1575   to send additional client certificates to the server.
1576
1577   The server is required to maintain a vector of client certificates
1578   associated with a HTTP/2.0 session.  When the client needs to send a
1579   client certificate to the server, it will send a CREDENTIAL frame
1580   that specifies the index of the slot in which to store the
1581   certificate as well as proof that the client posesses the
1582   corresponding private key.  The initial size of this vector must be
1583   8.  If the client provides a client certificate during the first TLS
1584   handshake, the contents of this certificate must be copied into the
1585   first slot (index 1) in the CREDENTIAL vector, though it may be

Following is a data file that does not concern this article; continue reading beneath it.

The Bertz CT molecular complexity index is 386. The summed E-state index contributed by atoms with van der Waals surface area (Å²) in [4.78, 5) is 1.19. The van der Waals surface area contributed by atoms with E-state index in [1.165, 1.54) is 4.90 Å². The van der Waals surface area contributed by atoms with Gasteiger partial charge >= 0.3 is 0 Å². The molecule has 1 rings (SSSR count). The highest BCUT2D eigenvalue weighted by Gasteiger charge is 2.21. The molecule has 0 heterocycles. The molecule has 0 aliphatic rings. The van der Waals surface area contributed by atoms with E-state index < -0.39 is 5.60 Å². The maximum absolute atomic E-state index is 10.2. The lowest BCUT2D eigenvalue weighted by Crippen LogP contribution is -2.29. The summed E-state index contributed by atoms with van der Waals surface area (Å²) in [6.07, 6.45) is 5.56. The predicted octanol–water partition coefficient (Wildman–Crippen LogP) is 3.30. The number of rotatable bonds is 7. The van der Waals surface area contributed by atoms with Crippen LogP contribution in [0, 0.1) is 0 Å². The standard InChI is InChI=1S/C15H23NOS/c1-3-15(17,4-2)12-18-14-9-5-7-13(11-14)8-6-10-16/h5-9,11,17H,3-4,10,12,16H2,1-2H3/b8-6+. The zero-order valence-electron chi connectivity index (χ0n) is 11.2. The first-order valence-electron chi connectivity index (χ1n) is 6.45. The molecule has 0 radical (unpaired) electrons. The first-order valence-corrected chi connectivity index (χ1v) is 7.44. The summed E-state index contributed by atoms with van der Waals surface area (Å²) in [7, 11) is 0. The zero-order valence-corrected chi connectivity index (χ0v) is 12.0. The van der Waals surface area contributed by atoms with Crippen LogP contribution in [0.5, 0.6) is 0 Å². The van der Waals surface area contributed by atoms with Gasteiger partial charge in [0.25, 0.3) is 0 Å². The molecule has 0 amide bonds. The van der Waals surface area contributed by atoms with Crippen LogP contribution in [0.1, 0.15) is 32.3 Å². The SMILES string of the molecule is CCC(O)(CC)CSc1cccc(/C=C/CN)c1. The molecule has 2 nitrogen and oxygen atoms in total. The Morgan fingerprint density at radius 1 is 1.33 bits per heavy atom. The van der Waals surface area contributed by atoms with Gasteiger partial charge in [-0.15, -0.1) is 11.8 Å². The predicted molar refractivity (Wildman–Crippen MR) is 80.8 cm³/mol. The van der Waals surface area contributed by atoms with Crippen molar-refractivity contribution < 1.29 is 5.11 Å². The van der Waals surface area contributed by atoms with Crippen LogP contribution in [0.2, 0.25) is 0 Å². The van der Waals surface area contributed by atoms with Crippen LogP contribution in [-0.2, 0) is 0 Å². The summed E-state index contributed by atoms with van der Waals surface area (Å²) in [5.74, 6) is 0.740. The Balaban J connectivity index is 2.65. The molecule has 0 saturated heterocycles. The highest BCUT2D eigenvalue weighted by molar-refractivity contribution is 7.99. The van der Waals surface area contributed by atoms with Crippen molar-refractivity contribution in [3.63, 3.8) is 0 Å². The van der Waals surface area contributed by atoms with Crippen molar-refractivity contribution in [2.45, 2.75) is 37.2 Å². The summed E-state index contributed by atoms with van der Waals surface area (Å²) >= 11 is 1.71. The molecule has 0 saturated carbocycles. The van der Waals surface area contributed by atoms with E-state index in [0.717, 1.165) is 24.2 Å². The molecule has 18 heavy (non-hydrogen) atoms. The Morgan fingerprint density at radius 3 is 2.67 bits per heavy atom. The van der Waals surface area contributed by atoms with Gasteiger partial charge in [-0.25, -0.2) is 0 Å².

1586   overwritten by subsequent CREDENTIAL frames.  The server must
1587   exclusively use the CREDENTIAL vector when evaluating the client
1588   certificates associated with an origin.  The server may change the
1589   size of this vector by sending a SETTINGS frame with the setting
1590   SETTINGS_CLIENT_CERTIFICATE_VECTOR_SIZE value specified.  In the
1591   event that the new size is smaller than the current size, truncation
1592   occurs preserving lower-index slots as possible.
1593
1594   TLS renegotiation with client authentication is incompatible with
1595   HTTP/2.0 given the multiplexed nature of HTTP/2.0.  Specifically,
1596   imagine that the client has 2 requests outstanding to the server for
1597   two different pages (in different tabs).  When the renegotiation +
1598   client certificate request comes in, the browser is unable to
1599   determine which resource triggered the client certificate request, in
1600   order to prompt the user accordingly.
1601
1602   +----------------------------------+
1603   |1|000000000000001|0000000000001011|
1604   +----------------------------------+
1605   | flags (8)  |  Length (24 bits)   |
1606   +----------------------------------+